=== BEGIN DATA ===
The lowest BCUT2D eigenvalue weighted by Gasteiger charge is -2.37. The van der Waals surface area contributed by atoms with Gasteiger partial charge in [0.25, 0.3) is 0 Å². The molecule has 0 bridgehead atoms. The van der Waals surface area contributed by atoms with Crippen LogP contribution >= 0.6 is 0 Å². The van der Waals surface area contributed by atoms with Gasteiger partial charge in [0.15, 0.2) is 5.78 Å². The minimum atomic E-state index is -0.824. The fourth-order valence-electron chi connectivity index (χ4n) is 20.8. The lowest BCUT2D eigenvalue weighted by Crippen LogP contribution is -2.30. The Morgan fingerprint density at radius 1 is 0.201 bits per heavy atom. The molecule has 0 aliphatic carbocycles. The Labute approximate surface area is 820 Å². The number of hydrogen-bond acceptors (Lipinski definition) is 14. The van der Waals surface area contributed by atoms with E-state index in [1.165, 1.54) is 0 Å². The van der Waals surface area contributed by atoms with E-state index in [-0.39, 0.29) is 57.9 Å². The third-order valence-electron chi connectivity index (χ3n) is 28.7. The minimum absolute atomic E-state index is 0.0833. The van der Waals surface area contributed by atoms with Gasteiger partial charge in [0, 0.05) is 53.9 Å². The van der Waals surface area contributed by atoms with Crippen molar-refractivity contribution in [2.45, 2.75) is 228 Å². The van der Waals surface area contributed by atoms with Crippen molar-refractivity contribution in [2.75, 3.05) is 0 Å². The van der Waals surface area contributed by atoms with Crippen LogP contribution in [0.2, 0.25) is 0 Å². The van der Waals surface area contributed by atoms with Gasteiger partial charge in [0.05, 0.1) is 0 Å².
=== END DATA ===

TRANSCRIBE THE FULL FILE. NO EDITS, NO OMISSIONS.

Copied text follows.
The lowest BCUT2D eigenvalue weighted by Gasteiger charge is -2.37. The van der Waals surface area contributed by atoms with Gasteiger partial charge in [0.25, 0.3) is 0 Å². The molecule has 0 bridgehead atoms. The van der Waals surface area contributed by atoms with Crippen LogP contribution >= 0.6 is 0 Å². The van der Waals surface area contributed by atoms with Gasteiger partial charge in [0.15, 0.2) is 5.78 Å². The minimum atomic E-state index is -0.824. The fourth-order valence-electron chi connectivity index (χ4n) is 20.8. The lowest BCUT2D eigenvalue weighted by Crippen LogP contribution is -2.30. The Morgan fingerprint density at radius 1 is 0.201 bits per heavy atom. The molecule has 0 aliphatic carbocycles. The Labute approximate surface area is 820 Å². The number of hydrogen-bond acceptors (Lipinski definition) is 14. The van der Waals surface area contributed by atoms with E-state index in [1.165, 1.54) is 0 Å². The van der Waals surface area contributed by atoms with E-state index in [-0.39, 0.29) is 57.9 Å². The third-order valence-electron chi connectivity index (χ3n) is 28.7. The minimum absolute atomic E-state index is 0.0833. The van der Waals surface area contributed by atoms with Gasteiger partial charge in [0, 0.05) is 53.9 Å². The van der Waals surface area contributed by atoms with Crippen molar-refractivity contribution in [2.45, 2.75) is 228 Å². The van der Waals surface area contributed by atoms with Crippen molar-refractivity contribution in [2.75, 3.05) is 0 Å². The van der Waals surface area contributed by atoms with Crippen LogP contribution in [0.2, 0.25) is 0 Å². The van der Waals surface area contributed by atoms with Gasteiger partial charge in [0.05, 0.1) is 0 Å².